drilling a DIY fixed cog
cold wet weather is getting to me...
I read a DIY article on 63XC about making fixie cogs for your disc hub and thought I should try it. I went out and bought a cobalt bit today to drill out a 16t cog from a 7-speed cassette to fit on my disc hub to fixie-ize it. I nailed the cog to a work bench so it would not move, dripped a little oil on the cog to serve as cutting oil and went to town. after ten minutes of pounding at the cog at varying speeds, i barely scratched the cog.
so what am I doing wrong here? is the bit crap, or is it my technique? I would just buy a Tomicog but I don't know what size I would want and I don't know if i'll even like riding fixed offroad. I don't have $35 to just toss out the window on a gamble.
Riding fixed offroad is fun for certain trails and for scenery riding. Give it a whirl. For gearing, do one or two cogs less than you would do on a SS.
As for technique. You'll ruin your bit soon, don't worry. Hand drills will absolutely not work. I've tried multiple times with multiple cobalt bits. I've been told that a drill press with a really low RPM setting might get the job down with the same cobalt bit.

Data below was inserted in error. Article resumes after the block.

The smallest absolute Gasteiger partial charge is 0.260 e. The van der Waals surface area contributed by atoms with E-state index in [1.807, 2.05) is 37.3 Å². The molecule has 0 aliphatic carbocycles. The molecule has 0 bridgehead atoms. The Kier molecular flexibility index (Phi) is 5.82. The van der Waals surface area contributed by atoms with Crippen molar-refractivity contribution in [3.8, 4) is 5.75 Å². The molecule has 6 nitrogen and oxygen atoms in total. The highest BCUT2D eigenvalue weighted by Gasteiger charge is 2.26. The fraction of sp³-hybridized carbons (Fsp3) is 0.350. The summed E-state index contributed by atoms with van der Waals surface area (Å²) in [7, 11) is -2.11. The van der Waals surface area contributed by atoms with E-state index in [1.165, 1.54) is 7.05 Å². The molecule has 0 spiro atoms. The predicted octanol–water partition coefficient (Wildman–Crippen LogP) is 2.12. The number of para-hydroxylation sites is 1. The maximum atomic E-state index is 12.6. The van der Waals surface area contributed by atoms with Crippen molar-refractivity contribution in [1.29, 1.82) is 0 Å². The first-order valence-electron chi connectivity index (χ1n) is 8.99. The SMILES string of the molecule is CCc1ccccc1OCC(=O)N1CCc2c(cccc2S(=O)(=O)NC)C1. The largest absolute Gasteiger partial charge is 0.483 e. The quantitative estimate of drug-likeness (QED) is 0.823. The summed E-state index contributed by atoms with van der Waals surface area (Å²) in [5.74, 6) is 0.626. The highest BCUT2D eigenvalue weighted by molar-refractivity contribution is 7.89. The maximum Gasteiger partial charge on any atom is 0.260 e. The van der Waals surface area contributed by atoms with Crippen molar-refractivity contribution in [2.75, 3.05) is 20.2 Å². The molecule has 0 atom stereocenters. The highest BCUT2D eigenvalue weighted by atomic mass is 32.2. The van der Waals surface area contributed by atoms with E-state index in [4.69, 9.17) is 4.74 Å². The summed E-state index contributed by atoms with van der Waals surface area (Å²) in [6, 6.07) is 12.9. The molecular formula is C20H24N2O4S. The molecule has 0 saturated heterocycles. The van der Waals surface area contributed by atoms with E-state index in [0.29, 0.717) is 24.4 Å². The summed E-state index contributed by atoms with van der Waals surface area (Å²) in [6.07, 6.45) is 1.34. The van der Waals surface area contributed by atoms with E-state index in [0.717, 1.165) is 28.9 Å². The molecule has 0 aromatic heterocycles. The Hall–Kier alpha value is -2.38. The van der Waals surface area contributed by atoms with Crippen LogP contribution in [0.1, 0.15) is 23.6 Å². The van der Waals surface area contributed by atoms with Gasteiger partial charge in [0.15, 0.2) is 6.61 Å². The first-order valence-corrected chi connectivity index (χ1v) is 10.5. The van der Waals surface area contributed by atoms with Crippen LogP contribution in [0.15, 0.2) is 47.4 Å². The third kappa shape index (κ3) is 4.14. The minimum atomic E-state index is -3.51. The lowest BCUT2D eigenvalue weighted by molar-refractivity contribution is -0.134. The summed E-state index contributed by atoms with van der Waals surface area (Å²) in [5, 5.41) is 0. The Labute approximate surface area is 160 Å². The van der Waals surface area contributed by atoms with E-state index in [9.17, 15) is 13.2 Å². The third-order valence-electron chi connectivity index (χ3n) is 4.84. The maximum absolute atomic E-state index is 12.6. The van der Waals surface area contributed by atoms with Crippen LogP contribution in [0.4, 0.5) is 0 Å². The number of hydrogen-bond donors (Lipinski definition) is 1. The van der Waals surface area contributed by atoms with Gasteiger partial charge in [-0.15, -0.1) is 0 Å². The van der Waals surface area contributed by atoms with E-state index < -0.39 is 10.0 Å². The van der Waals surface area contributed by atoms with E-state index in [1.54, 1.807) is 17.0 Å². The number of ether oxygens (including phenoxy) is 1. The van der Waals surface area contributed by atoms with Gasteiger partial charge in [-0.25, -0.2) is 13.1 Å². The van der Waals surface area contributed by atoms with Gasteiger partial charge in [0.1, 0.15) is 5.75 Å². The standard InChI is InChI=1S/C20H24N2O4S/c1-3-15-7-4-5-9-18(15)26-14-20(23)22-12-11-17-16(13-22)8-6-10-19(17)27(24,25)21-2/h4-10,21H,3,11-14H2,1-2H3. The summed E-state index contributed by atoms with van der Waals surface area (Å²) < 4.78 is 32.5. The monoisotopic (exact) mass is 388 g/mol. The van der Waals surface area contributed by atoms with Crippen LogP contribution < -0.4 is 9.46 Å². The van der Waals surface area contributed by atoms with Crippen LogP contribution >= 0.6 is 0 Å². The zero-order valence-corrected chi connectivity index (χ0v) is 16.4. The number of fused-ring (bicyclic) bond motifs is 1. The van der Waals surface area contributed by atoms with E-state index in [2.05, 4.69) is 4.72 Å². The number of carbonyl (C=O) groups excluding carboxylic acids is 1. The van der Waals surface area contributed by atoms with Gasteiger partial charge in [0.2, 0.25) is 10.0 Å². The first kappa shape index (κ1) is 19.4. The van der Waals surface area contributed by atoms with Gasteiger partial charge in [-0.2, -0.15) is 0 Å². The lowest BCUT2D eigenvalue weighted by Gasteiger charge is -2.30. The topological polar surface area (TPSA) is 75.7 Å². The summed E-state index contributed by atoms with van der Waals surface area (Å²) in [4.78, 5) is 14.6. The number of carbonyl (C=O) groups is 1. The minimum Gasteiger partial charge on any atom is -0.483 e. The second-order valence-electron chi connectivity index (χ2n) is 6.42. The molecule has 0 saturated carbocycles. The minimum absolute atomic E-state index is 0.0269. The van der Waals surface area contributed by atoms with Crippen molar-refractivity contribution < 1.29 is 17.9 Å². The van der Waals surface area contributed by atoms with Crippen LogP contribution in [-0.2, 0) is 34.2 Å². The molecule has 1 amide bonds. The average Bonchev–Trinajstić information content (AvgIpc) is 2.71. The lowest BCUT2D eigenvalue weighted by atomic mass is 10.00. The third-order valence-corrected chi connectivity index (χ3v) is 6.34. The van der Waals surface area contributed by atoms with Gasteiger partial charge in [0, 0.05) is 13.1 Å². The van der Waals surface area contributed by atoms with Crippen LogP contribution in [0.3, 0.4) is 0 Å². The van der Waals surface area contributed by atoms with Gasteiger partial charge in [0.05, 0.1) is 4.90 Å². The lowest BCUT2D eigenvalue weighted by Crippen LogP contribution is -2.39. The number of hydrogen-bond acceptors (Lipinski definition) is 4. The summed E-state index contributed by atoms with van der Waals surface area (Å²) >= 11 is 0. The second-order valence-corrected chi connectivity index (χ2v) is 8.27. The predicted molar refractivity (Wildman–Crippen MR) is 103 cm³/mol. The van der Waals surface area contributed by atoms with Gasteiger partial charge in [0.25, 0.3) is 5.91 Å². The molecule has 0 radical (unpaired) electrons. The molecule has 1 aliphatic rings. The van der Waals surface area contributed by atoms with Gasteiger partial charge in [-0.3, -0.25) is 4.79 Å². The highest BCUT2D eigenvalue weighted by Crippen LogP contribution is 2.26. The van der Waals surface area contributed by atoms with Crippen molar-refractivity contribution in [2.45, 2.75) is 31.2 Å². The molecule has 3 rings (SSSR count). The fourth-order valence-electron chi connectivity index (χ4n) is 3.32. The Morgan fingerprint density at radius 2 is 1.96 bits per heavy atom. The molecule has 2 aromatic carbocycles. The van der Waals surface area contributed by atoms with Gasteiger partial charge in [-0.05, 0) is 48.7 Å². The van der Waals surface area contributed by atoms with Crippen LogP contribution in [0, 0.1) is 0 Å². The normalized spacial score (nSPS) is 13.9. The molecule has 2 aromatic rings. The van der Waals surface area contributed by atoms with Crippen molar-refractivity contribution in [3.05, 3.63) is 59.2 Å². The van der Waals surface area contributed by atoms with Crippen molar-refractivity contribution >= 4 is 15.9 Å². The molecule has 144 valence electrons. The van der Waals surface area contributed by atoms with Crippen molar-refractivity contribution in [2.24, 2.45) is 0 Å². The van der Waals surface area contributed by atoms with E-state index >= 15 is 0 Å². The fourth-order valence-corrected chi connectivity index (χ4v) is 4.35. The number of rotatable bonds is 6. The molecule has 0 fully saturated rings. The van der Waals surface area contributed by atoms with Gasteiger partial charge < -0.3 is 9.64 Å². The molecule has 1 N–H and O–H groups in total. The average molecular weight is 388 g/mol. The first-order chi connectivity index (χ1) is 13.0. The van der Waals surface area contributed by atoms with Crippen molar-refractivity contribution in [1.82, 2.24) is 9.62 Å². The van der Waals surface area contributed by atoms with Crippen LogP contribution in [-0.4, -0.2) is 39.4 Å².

Word of advice? Just buy a TomiCog or cog from VeloSolo and sell it later if you don't like it. It'll save you a lot of time, it'll be perfect and it'll have resell value.
damn. I'll see if I can find someone with a drill press or just save my pennies for a Tomicog. or does anyone want to sell me one?
What kind of bit did you use? I've drilled through some tough stuff with some ti bits.
it was a Hitachi cobalt bit. it was about $4 at Home Depot.
It has been suggested that I try starting with a center drill bit, but if i spend more money on tools, i might as well cut my losses now and just buy a Tomicog. that would have happened by now but I am unemployed and bored. it was a struggle to justify springing the $4 for the drill but. I have a job interview next week, wish me luck, for my sake and the sake of my more mutilated bike.